Democratic presidential candidate Michael Dukakis will not appear at a student-sponsored education conference this Saturday, but his stepson, John Dukakis, will join presidential hopeful Jesse Jackson at the event, conference organizers said May 9 1988. Jackson is scheduled to appear at 2 p.m. Saturday in White Plaza, while John Dukakis will speak at Memorial Auditorium that morning at a separate session of the conference. The 28-year-old Dukakis, son of Kitty Dukakis and her first husband, John Chaffetz, is a coordinator of Michael Dukakis' presidential campaign.

The one-day conference, "Education: Taking Action for Our Future," is being sponsored by minority student and student government groups from around the state. Tickets for the event are $2 each and will be on sale in White Plaza Wednesday through Friday, from noon to 1 p.m. Participants in the conference will present the speakers with an "educational bill of rights to influence the direction of education over the next four years," said senior Vivian Wu, a member of the Asian American Student Association. Last month, members of MEChA, a Chicano-Latino student group; the African/Black Student Statewide Alliance and the Asian/Pacific Islander Student Union wrote agendas highlighting their educational concerns.

Members of all three student networks are working to draft one agenda that draws from the three already written. Members of MEChA, A/BSSA, and the A/PSU will ratify the educational bill and present it to statewide student government organizations in hopes of getting their endorsements. Elsa Tsutaoka, one of the conference organizers, said that the concept behind the event is that "education is a right for all, not a privilege. It is a human right that any just society provides and is necessary for progress." Students hope to apply this concept to issues in education such as admissions, curriculum and financial aid. The groups also support changes in universities' core curriculum "that reflect all groups that contribute to American culture," according to Tsutaoka. She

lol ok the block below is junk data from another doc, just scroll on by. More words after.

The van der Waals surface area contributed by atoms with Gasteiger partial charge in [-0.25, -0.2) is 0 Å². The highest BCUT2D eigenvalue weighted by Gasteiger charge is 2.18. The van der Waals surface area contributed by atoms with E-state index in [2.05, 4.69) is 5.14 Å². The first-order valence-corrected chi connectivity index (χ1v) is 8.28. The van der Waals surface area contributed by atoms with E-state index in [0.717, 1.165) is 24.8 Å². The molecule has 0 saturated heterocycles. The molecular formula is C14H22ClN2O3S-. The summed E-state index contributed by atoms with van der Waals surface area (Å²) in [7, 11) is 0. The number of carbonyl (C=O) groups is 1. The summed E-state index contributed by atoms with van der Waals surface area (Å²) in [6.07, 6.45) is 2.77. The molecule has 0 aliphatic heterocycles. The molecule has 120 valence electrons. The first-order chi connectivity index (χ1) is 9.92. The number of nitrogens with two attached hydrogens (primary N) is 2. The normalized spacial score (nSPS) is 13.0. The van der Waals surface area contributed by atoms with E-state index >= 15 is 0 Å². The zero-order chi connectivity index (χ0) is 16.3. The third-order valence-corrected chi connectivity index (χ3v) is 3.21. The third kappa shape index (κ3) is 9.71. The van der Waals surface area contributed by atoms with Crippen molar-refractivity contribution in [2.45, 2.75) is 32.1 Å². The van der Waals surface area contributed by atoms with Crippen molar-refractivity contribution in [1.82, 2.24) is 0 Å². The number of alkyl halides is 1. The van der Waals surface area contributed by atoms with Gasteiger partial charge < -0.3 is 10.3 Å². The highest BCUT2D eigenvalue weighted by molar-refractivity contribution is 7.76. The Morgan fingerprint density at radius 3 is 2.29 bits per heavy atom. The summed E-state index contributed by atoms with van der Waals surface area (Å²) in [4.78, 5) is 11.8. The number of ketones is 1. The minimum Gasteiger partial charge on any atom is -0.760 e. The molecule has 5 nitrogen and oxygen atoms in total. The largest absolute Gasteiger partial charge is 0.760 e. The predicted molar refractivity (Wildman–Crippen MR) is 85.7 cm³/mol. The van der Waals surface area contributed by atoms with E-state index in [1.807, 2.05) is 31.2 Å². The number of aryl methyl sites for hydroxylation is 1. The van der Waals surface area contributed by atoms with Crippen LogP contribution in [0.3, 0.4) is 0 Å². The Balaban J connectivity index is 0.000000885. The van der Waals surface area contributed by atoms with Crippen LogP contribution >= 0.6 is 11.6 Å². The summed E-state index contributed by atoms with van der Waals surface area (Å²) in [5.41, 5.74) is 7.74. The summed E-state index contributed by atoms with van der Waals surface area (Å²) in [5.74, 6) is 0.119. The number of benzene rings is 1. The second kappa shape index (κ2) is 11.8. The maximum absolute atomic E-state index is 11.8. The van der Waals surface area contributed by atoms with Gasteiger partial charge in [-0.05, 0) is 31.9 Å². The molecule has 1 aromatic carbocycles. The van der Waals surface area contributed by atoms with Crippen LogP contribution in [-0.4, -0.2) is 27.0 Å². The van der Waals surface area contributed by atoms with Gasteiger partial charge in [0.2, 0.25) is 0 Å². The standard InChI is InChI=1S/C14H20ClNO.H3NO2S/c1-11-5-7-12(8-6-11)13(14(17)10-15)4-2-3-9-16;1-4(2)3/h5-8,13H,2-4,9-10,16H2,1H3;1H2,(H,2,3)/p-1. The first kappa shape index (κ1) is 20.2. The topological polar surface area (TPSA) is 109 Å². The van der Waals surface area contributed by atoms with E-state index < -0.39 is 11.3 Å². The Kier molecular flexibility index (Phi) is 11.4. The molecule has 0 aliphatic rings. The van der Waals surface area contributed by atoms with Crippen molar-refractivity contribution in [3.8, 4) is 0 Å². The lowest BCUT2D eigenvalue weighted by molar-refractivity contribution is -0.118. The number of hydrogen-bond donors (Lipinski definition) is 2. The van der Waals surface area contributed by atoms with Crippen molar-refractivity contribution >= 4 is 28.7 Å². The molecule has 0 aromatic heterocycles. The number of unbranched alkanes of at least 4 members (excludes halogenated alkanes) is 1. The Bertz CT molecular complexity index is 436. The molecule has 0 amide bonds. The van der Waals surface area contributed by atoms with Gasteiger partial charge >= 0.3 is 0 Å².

added that a university's "curriculum should be relevant to current demographics," and noted that the "lack of ethnic studies is a hole in education." The students would like "admissions opened up so more people have access," Tsutaoka said. She said one way to implement this would be for "the University of California and California State University systems to accept the top third of every class from each high school instead of the top third of students overall." Tsutaoka, a 1987 Stanford graduate and a member of AASA, said that AASA voted to endorse Jackson's candidacy. The educational conference is the second event the three minority networks have done together. Last April, they joined in a march on the state capitol in Sacramento to protest proposed budget cuts in education and to highlight issues in education. Jackson participated in that March. MEChA, A/BSSA, and the A/PSU are the statewide umbrella groups for the Stanford MEChA group, the Black Student Union and the Asian American Student Association, respectively.[1]